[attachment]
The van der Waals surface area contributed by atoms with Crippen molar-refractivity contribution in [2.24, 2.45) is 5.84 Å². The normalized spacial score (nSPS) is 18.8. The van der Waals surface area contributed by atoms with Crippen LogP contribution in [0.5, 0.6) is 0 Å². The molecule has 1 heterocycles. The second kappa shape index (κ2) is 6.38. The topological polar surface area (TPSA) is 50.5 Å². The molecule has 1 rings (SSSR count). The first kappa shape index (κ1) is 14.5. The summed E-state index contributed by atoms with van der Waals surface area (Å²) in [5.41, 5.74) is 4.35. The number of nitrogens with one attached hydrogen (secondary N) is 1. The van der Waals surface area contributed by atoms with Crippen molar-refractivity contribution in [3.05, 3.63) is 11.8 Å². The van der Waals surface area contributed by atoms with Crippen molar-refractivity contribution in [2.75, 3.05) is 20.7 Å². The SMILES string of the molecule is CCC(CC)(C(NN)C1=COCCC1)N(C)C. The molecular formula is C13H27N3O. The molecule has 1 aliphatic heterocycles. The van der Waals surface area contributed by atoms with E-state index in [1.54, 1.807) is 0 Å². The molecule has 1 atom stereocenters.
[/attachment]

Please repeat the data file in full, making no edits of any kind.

The van der Waals surface area contributed by atoms with Crippen molar-refractivity contribution in [2.24, 2.45) is 5.84 Å². The normalized spacial score (nSPS) is 18.8. The van der Waals surface area contributed by atoms with Crippen LogP contribution in [0.5, 0.6) is 0 Å². The molecule has 1 heterocycles. The second kappa shape index (κ2) is 6.38. The topological polar surface area (TPSA) is 50.5 Å². The molecule has 1 rings (SSSR count). The first kappa shape index (κ1) is 14.5. The summed E-state index contributed by atoms with van der Waals surface area (Å²) in [5.41, 5.74) is 4.35. The number of nitrogens with one attached hydrogen (secondary N) is 1. The van der Waals surface area contributed by atoms with Crippen molar-refractivity contribution in [3.05, 3.63) is 11.8 Å². The van der Waals surface area contributed by atoms with Crippen molar-refractivity contribution in [2.75, 3.05) is 20.7 Å². The SMILES string of the molecule is CCC(CC)(C(NN)C1=COCCC1)N(C)C. The molecular formula is C13H27N3O. The molecule has 1 aliphatic heterocycles. The van der Waals surface area contributed by atoms with E-state index in [1.54, 1.807) is 0 Å². The molecule has 1 atom stereocenters.